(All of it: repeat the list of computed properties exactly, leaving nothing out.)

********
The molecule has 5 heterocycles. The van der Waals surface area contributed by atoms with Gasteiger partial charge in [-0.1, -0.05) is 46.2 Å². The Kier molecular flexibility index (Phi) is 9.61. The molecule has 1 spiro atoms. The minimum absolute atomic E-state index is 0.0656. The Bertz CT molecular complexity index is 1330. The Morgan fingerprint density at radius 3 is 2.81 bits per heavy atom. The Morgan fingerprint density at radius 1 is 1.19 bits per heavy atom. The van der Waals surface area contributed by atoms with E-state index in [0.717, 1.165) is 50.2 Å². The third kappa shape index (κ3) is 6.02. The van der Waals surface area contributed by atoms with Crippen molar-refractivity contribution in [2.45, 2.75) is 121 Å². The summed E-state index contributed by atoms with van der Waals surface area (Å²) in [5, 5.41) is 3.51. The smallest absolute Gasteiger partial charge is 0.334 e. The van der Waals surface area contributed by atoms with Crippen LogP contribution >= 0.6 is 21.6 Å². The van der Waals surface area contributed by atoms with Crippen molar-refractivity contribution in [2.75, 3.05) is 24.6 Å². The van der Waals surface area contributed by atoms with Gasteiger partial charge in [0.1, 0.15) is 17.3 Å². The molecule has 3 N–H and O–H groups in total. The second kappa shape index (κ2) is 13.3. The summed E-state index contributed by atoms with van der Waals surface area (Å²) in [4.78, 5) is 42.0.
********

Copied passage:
The molecule has 5 heterocycles. The van der Waals surface area contributed by atoms with Gasteiger partial charge in [-0.1, -0.05) is 46.2 Å². The Kier molecular flexibility index (Phi) is 9.61. The molecule has 1 spiro atoms. The minimum absolute atomic E-state index is 0.0656. The Bertz CT molecular complexity index is 1330. The Morgan fingerprint density at radius 3 is 2.81 bits per heavy atom. The Morgan fingerprint density at radius 1 is 1.19 bits per heavy atom. The van der Waals surface area contributed by atoms with E-state index in [0.717, 1.165) is 50.2 Å². The third kappa shape index (κ3) is 6.02. The van der Waals surface area contributed by atoms with Crippen molar-refractivity contribution in [2.45, 2.75) is 121 Å². The summed E-state index contributed by atoms with van der Waals surface area (Å²) in [5, 5.41) is 3.51. The smallest absolute Gasteiger partial charge is 0.334 e. The van der Waals surface area contributed by atoms with Crippen LogP contribution >= 0.6 is 21.6 Å². The van der Waals surface area contributed by atoms with Crippen molar-refractivity contribution in [2.75, 3.05) is 24.6 Å². The van der Waals surface area contributed by atoms with Gasteiger partial charge in [0.1, 0.15) is 17.3 Å². The molecule has 3 N–H and O–H groups in total. The second kappa shape index (κ2) is 13.3. The summed E-state index contributed by atoms with van der Waals surface area (Å²) in [4.78, 5) is 42.0.